What are the time boundaries for the person who has been committed?
Involuntary commitment is a topic that deserves to be studied closely. The law in Florida, called the Baker Act, after legislator Maxine Baker, is lengthy and includes language that the layperson often does not want to, nor has the time to sort through.
This brief article will clarify the fine distinction between “emergency treatment” for a patient who is being considered for possible involuntary commitment and a patient who is being involuntarily committed.
Per Florida Statute 394.463 Involuntary examination, “A person for whom an involuntary examination has been initiated who is being evaluated or treated at a hospital for an emergency medical condition specified in s. 395.002 must be examined by a receiving facility within 72 hours. The 72-hour period begins when the patient arrives at the hospital and ceases when the attending physician documents that the patient has an emergency medical condition.”
Per Florida Statute 395.002, as mentioned above, “ ‘Emergency medical condition’ means: (a) A medical condition manifesting itself by acute symptoms of sufficient severity, which may include severe pain, such that the absence of immediate medical attention could reasonably be expected to result in any of the following:
1. Serious jeopardy to patient health, including a pregnant woman or fetus. 2. Serious impairment to bodily functions. 3. Serious dysfunction of any bodily organ or part. (b) With respect to a pregnant woman: 1. That there is inadequate time to effect safe transfer to another hospital prior to delivery; 2. That a transfer may pose a threat to the health and safety of the patient or fetus; or 3. That there is evidence of the onset and persistence of uterine contractions or rupture of the membranes.
‘Emergency services and care’ means medical screening, examination, and evaluation by a physician, or, to the extent permitted by applicable law, by other appropriate personnel under the supervision of a physician, to determine if an emergency medical condition exists and, if it does, the care, treatment, or surgery by a physician necessary to relieve or eliminate the emergency medical condition, within the service capability of the facility.”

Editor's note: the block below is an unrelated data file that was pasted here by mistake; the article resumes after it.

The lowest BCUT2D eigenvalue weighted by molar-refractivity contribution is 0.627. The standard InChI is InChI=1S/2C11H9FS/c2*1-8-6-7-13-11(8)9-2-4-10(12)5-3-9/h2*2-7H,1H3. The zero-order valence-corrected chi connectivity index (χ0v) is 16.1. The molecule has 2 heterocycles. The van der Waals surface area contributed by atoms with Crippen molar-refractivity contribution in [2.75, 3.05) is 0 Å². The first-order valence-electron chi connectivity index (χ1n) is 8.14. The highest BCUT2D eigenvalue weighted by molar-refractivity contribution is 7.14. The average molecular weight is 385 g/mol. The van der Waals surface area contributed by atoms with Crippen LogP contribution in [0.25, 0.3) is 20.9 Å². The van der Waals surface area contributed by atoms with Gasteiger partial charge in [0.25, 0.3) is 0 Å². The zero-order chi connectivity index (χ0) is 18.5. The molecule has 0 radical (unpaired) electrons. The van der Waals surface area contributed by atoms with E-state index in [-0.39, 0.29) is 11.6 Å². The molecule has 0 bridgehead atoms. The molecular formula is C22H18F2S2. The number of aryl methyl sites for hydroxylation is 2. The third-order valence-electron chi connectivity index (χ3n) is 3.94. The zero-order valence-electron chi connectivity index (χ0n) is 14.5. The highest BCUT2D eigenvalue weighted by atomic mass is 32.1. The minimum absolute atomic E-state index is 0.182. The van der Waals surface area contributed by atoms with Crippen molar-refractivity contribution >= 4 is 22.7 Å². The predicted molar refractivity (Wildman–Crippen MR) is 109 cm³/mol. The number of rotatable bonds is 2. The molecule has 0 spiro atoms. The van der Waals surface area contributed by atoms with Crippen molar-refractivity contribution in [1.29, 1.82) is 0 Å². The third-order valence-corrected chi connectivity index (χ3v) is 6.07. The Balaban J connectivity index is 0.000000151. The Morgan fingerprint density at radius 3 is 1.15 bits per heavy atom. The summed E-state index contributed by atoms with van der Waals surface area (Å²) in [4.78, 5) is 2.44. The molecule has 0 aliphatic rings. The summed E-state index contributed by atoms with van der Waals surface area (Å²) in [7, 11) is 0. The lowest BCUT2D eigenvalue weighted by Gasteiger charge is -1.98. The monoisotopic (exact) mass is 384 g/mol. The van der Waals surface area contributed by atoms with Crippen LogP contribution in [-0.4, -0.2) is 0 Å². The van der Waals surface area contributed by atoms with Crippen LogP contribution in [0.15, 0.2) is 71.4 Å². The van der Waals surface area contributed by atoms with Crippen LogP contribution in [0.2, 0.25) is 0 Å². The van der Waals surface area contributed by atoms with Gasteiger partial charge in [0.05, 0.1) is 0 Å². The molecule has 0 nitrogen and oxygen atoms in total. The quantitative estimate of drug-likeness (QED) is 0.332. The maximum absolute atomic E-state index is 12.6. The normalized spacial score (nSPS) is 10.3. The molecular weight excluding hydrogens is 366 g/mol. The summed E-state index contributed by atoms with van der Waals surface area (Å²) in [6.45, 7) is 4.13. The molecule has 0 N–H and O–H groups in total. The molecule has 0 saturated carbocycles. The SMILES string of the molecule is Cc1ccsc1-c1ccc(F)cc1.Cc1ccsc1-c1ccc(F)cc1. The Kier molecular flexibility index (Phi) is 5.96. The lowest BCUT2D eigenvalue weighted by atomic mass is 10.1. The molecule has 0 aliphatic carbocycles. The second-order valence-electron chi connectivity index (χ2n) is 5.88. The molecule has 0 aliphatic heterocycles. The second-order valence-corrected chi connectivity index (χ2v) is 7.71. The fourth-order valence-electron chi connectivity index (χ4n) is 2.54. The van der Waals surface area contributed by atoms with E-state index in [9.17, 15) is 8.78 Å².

12 and 24 hours
For individuals who are being involuntarily committed, yet are not necessarily being looked at for a “Emergency medical condition” the following applies (per Florida Statute 394.459 Rights of patients.)
“Each person who remains at a receiving or treatment facility for more than 12 hours shall be given a physical examination by a health practitioner authorized by law to give such examinations, within 24 hours after arrival at such facility.”
The five day period is in regards to when a hearing will be held to decide what is to happen regarding the continued commitment or release of the patient.(Per Florida Statute 394.467 Involuntary inpatient placement) “The court shall hold the hearing on involuntary inpatient placement within 5 days, unless a continuance is granted. The hearing shall be held in the county where the patient is located and shall be as convenient to the patient as may be consistent with orderly procedure and shall be conducted in physical settings not likely to be injurious to the patient’s condition. If the court finds that the patient’s attendance at the hearing is not consistent with the best interests of the patient, and the patient’s counsel does not object, the court may waive the presence of the patient from all or any portion of the hearing. The state attorney for the circuit in which the patient is located shall represent the state, rather than the petitioning facility administrator, as the real party in interest in the proceeding.”
The Citizens Commission on Human Rights of Florida is a non-profit watchdog organization that investigates and exposes psychiatric abuse and educates the public about their rights in the field of mental health. We do not promote the use of the Baker Act. Instead, we provide factual information regarding involuntary commitment so each individual and their families, can protect their rights if they have been Baker Acted and so that Floridians understand how to protect their rights at all times.
CCHR Florida provides only facts and does not provide medical or legal advice.
Our office recommends that an individual seek a competent medical examination by a non-psychiatric medical professional.